This is the proper, traditional way to drink Arabic coffee

POUR OVER: Heritage Specialist Abdullah Khalfan Al Hamour explains the roots of coffee and how you're supposed to serve it.
POUR OVER: Heritage Specialist Abdullah Khalfan Al Hamour explains the roots of coffee and how you're supposed to serve it.

It was an Ethiopian goatherd, they say, who first discovered the effect of coffee beans - his animals were unusually lively. Since then, coffee - gahwa - has come a long way. And the tradition needs to be kept alive

By Ismail Sebugwaawo

Published: Thu 11 May 2017, 9:00 PM

Last updated: Tue 27 Sep 2022, 10:07 AM

It's a lovely Arabic custom, sitting with friends and family in the evening, and over several tiny cups of steaming coffee poured from a dallah, discussing the day's events. It is a custom that has, for several centuries, enabled conversations within a community, with family and people from the neighbourhood. Traditionally, and even today, it's a sign of enduring Arabic hospitality, to invite people to come sit and chat, possibly munch on dates, and have a cup or two - no one's counting. That's the beauty of sitting in the majlis and sipping gahwa. It's kept Emiratis together.

This custom of coffee and chatter - gahwa and majlis - was the hot topic of discussion at the third Multaqa Zayed National Museum series organised by Abu Dhabi Tourism and Culture Authority on Wednesday evening where Emirati heritage specialists gave a talk on the ancient rituals of majlis and gahwa.

CUP BEFORE THE DALLAH: Ali Salam Al Dhanhani, Museum Owner demonstrates the right way to prepare Arabic coffee (gahwa).- Photo by Ryan Lim/Khaleej Times

The discussion explored historical roots of gahwa preparation, serving and drinking, as well as its role in the majlis setting. Abdullah Khalfan Al Hamour, a heritage specialist and author threw some light on the origins of coffee. And spoke about how human beings discovered this stimulating beverage.

Did you know, for instance, that it was an Ethiopian goatherd who first discovered the effect of coffee beans? This was a long time ago. He tasted the beans and felt an energy boost, having got the notion in his head after observing his animals being unusually lively at the end of the day after they had grazed besides a bush that was laden with berries.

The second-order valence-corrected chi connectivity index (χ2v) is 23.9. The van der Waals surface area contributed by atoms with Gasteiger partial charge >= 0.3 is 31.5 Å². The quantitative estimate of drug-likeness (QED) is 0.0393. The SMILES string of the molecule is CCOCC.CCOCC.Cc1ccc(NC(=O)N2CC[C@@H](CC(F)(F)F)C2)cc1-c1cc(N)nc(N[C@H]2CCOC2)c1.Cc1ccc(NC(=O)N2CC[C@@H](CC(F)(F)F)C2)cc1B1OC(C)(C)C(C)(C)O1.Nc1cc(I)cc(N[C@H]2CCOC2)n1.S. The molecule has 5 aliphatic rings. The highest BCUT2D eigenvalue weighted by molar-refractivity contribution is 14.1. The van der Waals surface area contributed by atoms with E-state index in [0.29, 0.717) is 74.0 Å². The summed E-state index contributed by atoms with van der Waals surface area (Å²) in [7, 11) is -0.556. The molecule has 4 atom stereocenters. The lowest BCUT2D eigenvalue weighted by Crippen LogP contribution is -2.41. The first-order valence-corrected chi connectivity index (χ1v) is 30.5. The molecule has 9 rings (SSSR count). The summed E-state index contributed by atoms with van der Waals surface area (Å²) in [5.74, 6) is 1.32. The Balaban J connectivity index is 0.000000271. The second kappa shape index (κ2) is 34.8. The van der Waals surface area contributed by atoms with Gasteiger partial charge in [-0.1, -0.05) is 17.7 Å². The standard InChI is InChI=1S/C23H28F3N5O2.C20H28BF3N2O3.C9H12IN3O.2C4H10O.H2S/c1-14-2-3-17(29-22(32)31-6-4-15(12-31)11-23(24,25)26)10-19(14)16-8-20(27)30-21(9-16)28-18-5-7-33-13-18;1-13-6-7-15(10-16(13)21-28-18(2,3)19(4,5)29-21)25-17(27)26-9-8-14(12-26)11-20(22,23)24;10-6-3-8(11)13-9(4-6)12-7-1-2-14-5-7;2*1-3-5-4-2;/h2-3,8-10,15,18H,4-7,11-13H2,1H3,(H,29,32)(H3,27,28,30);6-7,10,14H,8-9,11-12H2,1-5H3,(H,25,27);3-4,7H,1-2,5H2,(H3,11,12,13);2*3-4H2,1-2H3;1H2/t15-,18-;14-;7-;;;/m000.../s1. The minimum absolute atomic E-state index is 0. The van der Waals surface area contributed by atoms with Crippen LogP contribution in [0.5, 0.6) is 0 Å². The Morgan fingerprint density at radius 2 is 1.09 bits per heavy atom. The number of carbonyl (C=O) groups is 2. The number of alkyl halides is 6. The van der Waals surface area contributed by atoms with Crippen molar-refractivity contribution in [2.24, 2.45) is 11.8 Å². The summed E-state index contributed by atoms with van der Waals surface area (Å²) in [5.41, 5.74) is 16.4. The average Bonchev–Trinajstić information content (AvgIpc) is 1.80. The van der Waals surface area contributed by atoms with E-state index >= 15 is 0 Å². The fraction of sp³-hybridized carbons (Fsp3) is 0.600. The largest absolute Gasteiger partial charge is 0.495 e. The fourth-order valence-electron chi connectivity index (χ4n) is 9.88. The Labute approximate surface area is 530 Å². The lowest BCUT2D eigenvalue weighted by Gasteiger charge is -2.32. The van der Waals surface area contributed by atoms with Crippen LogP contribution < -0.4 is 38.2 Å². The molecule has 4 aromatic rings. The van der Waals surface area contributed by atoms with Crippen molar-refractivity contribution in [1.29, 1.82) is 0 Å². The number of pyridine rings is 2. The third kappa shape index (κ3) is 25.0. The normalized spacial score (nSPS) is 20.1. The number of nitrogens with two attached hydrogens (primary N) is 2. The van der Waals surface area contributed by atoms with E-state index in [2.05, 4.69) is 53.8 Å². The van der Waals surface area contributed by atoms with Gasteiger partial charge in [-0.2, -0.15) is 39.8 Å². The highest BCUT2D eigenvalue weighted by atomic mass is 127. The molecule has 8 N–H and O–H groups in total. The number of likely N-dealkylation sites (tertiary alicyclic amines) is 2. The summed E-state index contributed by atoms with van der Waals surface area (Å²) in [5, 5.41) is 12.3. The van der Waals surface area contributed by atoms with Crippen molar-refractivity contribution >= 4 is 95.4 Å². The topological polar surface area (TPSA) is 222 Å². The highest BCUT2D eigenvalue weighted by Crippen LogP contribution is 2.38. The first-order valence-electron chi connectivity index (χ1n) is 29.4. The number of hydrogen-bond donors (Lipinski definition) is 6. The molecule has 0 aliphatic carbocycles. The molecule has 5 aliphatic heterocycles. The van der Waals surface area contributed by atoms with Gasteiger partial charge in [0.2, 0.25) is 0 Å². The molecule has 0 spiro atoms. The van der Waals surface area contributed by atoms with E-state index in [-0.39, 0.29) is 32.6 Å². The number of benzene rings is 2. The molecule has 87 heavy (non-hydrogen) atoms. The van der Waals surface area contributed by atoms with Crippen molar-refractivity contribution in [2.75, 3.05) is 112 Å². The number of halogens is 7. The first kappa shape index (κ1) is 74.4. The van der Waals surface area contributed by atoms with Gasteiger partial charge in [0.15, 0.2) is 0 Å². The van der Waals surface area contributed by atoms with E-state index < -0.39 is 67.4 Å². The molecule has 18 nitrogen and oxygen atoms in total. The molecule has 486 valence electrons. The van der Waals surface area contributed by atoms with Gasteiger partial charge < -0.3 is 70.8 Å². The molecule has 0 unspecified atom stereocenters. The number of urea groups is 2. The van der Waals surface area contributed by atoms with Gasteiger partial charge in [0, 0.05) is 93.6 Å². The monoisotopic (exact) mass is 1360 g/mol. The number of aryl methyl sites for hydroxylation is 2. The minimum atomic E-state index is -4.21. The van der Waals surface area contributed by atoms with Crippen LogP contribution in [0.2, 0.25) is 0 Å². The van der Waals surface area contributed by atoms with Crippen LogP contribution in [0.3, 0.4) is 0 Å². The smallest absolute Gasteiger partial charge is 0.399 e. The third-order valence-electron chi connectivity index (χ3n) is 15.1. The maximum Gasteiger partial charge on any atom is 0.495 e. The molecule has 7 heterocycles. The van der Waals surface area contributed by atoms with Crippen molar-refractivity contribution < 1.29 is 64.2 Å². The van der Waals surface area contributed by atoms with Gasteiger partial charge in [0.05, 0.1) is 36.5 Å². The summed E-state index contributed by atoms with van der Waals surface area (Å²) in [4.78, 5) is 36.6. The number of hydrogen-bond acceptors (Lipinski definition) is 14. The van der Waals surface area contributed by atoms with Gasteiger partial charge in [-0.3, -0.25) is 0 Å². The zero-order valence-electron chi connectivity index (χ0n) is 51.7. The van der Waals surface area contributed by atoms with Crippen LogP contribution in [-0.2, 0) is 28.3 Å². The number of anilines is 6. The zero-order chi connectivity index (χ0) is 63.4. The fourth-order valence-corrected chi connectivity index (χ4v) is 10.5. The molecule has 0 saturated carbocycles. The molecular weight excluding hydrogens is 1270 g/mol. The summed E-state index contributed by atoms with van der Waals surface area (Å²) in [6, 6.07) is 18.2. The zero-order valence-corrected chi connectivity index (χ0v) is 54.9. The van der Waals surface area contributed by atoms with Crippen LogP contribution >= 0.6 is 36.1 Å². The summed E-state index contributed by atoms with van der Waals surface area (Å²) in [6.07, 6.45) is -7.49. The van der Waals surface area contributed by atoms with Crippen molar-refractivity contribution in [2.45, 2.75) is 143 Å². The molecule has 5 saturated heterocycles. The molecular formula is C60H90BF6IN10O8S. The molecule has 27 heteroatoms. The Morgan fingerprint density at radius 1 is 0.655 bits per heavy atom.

The tales were aplenty. Al Hamour spoke of how Sufis in Yemen and pilgrims to Mecca used to drink coffee to keep awake and worship late into the night when other people were asleep. Muslims returning from the Haj later brought coffee with them to what is now the UAE. "The Arabs in the Gulf and the Arabian Peninsula embraced the coffee product before it spread to other nations," said he. Since then, Emiratis have made an art out of preparing and enjoying coffee.

In 2015, the Unesco added majlis and gahwa to its list of Intangible Cultural History of Humanity, underscoring the importance of cultural traditions that need to be preserved. Unesco has ascribed the origins of gahwa to UAE, Saudi Arabia, Oman and Qatar.

"Serving gahwa or Arabic coffee is a very important aspect of hospitality in the Emirati and other Arab societies," said Al Hamour. "Gahwa is traditionally prepared in front of house guests on the stovetop in a pot called dallah and served in a petite, handle-less cup called finjaan.

Cardamom, cumin, cloves, saffron are also added to add another dimension to the already exquisite taste of fresh coffee. After preparing the coffee, it is served in small cups to the guests. The person serving the coffee to the guests or family members (muqahwi) must be a mature one, at least 15 years and above and not a child so he's able to speak well with the guests and not risk spilling coffee onto the clothes of guests as he serves them. "The muqahwi should hold the dallah in his left hand and about three small cups with no handle on the right," he said.

"He should serve the coffee starting from the person sitting on the right of the majlis and should not skip anyone. If there is a very important person in the majlis, like a Sheikh or a religious scholar, he should be served first. The muqahwi should then serve others starting with the person on his right." After drinking, the guest gently shakes the small cup to show the muqahwi that he's done. The muqahwi always remains standing until all guests have finished drinking the coffee. And it is prohibited to serve coffee while people are eating food.

"Gahwa has been a tradition from our grandfathers and fathers including the late Sheikh Zayed, the founding father of the UAE. We teach our children these customs," he said, to ensure the heritage is passed down to younger generations.

Speaking about the importance of the majlis, Ali Salam Al Dhanhani, heritage specialist and private museum owner said it plays an important role in the transmission of the UAE heritage."The majlis is as important now as it has ever been in UAE's history. It brings communities together. It's a place to exchange ideas and information. The majlis serves cultural, social, educational and even political purposes."

He explained that the Majlis area is usually large, comfortable and equipped with beverage-making facilities. "Elders with extensive local knowledge, sheikhs, scholars and family members gather in this place as a way of togetherness and from where they discuss various important issues," he said.

"As the elders in the family, we get time to sit in the majlis especially in the evening so the children can learn from us. Sitting in the majlis with our guests, and with young people shows them how to live. We have tried to keep such cultures and traditions and we want to see it moving to the next generations."

Ismail is a father of two girls, and a compulsive chaser of stories

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